What If We Stopped Using Plastic?

What If?

Americans throw away about 32 million tons of plastic every year according to the Environmental Protection Agency. That’s equivalent to more than 700,000 humpback whales, just sitting in our landfills for centuries to come. So we wondered, what if we stopped using plastic?

Plastics have become such an essential part of our lives that it is almost impossible not to be in arms-length of a plastic made object at any given time. The reason we love plastics so much is for its durability. But that durability coupled with the way we dispose of it, is also what potentially makes it our worst enemy.

“Right now half of all plastic produced goes to single use packaging and products. Some of those are really valuable, like syringes, but we don’t need a straw with every Coke,” says Susan Freinkel, author of Plastic: A Toxic Love Story. “There’s a lot of ways in which we use plastics for trivial purposes that’s convenient, but convenience comes with an environmental cost.”

Living a plastic-free life certainly sounds like an environmentalist’s dream, as we would see less of it filling our landfills and polluting our oceans, but we could be paying the price in other areas.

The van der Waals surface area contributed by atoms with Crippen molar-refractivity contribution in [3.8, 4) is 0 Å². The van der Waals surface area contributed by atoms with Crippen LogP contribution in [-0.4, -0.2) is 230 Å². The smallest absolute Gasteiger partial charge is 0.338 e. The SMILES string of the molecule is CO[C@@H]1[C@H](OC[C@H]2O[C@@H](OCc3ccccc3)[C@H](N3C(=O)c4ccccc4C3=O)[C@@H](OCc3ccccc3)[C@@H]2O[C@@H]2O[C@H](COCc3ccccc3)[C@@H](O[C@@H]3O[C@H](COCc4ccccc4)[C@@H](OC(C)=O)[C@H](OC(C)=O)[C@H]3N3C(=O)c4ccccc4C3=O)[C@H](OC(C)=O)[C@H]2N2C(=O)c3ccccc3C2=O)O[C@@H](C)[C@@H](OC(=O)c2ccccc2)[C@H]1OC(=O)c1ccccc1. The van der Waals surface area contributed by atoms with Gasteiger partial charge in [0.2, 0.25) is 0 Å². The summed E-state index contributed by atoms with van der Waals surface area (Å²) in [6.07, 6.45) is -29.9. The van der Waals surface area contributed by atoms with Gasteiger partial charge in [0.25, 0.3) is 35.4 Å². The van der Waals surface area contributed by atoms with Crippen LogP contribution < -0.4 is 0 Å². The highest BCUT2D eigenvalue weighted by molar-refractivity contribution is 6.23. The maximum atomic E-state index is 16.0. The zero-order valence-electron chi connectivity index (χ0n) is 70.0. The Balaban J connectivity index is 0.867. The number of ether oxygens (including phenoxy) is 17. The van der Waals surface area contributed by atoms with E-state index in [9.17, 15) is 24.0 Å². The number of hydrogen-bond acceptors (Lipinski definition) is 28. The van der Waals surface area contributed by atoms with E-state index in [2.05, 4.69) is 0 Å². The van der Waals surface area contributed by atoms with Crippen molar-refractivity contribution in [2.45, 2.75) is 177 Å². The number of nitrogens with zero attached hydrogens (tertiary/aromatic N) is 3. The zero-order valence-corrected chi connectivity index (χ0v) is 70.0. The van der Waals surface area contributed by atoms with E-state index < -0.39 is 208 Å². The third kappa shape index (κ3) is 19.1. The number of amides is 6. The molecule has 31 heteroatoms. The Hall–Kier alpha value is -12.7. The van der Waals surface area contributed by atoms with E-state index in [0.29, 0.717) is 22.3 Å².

“If we stop using plastics all together and replace them with alternative materials we'd pay a higher price in energy usage, in water usage and in CO2 generation in many, many different products,” says Mike Biddle, Founder of MBA Polymers and President of Waste Free Oceans Americas. That’s because it’s cheaper to re-purpose plastic than it is to create something from scratch even though it would eventually break-down.

The elimination of plastic from our lives would also mean a stronger dependence on other materials like glass, paper and steel.

“There's no such thing as an immaculate consumption, you always leave a footprint. And using all these other materials like paper or metals, also has an impact on the environment,” says Anthony Andrady, Adjunct Professor of Chemical and Biomolecule Engineering at North Carolina State University. “We can certainly go back to a lifestyle where there are no plastics, but it would be a much more difficult and much more expensive lifestyle to live.”

Host: Dan Kloeffler
Producer, DP: David Fazekas,
Associate Producer: Stefan Doyno
Editor: Maurice Abbate